3 Things We Need From Our Priests Before We Can Evangelize

10 Ways to Support Evangelization

I don’t go in for clergy-policing, to the point that I have to remind myself it’s okay to give a guy a compliment when he does a good job. Likewise, as my husband pointed out one day when I was whining about some trivial shortcoming on the part of Fr. Excellent, most pastors are trying to do the job of five men, and if they manage to do the job of three men well, they’re ahead of the game.

I write now with both those perspectives firmly in mind.  Executive Summary: If you want your parishioners to evangelize, Fathers, there’s not a whole lot we need you to do.  Many of you are doing it, and doing it well.  Thank you.  I repeat: Thank you.

For those who are wondering, “Is it me, or is it my parishioners?” here’s my answer:

You bring to your parish just three things, and the laity should be able to take care of the rest.

If you are doing these three things, the problem is not with you.  It’s with us.

Evangelization Prerequisite #1: Decent Liturgy

We can build bridges in the community all we like, but there’s this pivotal moment in evangelization when one must say, “Would you like to come to Mass with me?”

If you, Father, can provide a decent Mass, we can extend that invitation.

I don’t mean an amazing Mass.  You don’t have to have the town’s best musicians or a world-class homily.  (If you do, we’re good with that.)  But remember that we’re trying to get folks to:

A) Not run away.

B) Experience the answer to the deepest longing of their being.

Category A Troubleshooting:

Does the sound system hurt anyone’s ears?  (Yes, I really had to leave a congregation once because I spent the whole service covering my infant’s ears to protect her hearing.)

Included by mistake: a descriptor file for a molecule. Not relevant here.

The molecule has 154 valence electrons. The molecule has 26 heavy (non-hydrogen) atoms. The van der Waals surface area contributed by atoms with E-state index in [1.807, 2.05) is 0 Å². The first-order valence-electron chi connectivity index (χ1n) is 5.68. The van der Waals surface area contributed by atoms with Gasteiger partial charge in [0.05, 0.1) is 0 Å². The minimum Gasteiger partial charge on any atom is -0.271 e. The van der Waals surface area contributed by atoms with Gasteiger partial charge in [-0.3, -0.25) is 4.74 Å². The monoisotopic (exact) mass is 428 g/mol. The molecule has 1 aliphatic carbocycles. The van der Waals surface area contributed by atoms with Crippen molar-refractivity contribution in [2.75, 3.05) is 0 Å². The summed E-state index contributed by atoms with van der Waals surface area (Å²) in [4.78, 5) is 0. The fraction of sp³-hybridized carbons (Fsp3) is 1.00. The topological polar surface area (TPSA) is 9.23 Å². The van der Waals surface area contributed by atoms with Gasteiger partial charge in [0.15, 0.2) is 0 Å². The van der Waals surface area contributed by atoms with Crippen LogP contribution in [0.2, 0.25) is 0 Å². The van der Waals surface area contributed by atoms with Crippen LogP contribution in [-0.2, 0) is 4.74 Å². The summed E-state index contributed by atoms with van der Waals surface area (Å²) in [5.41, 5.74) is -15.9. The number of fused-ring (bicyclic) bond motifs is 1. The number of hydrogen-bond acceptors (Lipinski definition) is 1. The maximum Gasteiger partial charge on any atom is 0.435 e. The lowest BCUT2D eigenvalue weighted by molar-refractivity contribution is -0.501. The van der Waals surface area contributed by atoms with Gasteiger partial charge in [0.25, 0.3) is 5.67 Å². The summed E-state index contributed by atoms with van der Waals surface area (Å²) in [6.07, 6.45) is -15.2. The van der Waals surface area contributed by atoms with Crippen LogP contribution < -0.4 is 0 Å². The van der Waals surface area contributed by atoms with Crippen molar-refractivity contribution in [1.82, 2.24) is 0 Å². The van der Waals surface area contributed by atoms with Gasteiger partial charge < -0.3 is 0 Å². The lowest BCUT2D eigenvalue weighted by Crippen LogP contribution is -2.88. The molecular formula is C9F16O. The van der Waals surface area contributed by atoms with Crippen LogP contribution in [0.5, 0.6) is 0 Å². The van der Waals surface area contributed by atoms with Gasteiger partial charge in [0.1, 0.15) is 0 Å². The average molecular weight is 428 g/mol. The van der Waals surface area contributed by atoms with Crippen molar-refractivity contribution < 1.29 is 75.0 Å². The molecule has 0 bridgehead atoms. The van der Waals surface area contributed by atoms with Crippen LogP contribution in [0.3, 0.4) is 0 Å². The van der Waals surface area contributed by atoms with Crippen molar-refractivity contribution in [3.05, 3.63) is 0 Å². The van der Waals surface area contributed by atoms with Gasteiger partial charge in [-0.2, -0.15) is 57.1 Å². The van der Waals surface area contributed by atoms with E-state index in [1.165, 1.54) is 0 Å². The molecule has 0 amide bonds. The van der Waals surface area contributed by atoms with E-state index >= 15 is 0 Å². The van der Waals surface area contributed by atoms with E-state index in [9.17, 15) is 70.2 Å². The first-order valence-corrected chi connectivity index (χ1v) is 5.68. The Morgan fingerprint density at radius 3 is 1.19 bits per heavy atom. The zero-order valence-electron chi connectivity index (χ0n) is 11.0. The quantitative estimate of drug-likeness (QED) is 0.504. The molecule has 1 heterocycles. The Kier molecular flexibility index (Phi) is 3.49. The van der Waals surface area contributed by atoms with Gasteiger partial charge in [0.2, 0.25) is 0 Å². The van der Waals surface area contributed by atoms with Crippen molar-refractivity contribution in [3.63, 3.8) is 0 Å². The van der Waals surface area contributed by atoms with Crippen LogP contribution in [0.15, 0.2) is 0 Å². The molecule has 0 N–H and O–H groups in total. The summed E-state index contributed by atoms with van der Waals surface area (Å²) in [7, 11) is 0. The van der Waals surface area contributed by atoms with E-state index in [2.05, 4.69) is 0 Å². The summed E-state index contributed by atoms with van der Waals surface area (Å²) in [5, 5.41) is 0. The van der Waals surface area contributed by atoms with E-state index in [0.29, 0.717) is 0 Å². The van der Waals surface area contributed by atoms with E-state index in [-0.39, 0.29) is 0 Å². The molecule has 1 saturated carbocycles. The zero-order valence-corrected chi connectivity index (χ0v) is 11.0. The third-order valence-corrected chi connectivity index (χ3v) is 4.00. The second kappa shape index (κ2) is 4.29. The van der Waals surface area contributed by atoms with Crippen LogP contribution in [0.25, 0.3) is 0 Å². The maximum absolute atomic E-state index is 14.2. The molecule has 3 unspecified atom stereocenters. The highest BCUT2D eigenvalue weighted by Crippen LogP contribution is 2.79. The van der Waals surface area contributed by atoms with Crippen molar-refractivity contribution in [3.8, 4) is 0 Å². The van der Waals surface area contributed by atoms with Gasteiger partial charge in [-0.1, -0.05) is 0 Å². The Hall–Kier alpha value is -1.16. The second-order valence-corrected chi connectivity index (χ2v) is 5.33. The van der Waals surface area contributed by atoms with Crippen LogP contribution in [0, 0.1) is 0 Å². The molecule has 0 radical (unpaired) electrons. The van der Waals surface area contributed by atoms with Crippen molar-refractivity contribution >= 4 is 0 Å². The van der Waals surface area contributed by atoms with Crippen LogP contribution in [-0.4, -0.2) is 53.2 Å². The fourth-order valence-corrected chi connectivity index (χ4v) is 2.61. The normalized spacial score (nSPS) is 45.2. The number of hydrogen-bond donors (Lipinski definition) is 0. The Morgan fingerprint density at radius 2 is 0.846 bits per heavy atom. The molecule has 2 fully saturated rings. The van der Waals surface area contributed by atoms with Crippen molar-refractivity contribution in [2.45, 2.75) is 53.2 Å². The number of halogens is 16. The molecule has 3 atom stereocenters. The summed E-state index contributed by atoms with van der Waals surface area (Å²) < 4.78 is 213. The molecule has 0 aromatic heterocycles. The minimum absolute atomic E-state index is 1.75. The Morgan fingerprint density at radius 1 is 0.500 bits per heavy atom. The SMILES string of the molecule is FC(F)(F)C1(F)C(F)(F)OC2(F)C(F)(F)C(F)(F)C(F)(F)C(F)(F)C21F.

If there’s music, is it performed with a minimum of competence? The odd dropped note is not a problem.  Clergy get a free pass (and bonus points) for chanting to the best of their ability.  But if your choir sounds like a scene from the Brementown Musicians, consider scaling back and channeling that enthusiasm towards a parish sing-along some other hour of the week.

These things aren’t complicated.  It is tempting, though, to tolerate soul-deadening incompetence in the name of Franciscan-inspired poverty or some kind of misguided “kindness.”  If any sane visitor will want to hide under the pews covering his ears (as my six-year-old did once when we visited a parish on a particularly bad sound-system day), that’s not kindness.

Category B Troubleshooting:

To advance your liturgy from don’t make them run away to make them want to stay, we have to ask: What is the purpose of evangelization?  Why do we want people to stay?

People will quibble over music styles and homilies and you-name-it all afternoon, but ultimately what we seek in the liturgy isn’t a concert or a good speech.  What the would-be convert is seeking is the one thing for which he was made: To worship God.

If your liturgy isn’t about the worship of God and only the worship of God, there’s no point in inviting anyone to Mass.  Things other than God are more easily found elsewhere.

Evangelization Prerequisite #2: Orthodoxy

If I want to help someone discover the joy and beauty and wonder of the Catholic faith, I need a place where that person can be sure to find the Catholic faith.

You may know a priest, or be a priest, who does not believe the Catholic faith.  This is an absolute obstacle to evangelization.  Dead stop.

But suppose you do believe, and you wish to help others believe.  Because you are a charitable soul, you might even assume your volunteers and staff are, in fact, adherents to the fullness of the Catholic faith.

If you are known for your orthodoxy, and you have any influence over what happens in the parish, those around you will quickly get good at concealing their dissent from you.  They don’t, after all, wish to lose their position.

It is also likely that those who are disturbed by pockets of dissent within your parish have been trained through years of experience to put up and shut up.  “How dare you question those holy volunteers / deacons / sisters / priests who have given their life to this parish out of love for the faith?”  “Who died and made you Pope?”  “Maybe you’d be happier at another parish.”

Achieving parish-Orthodoxy in the post-dissent era is no small feat.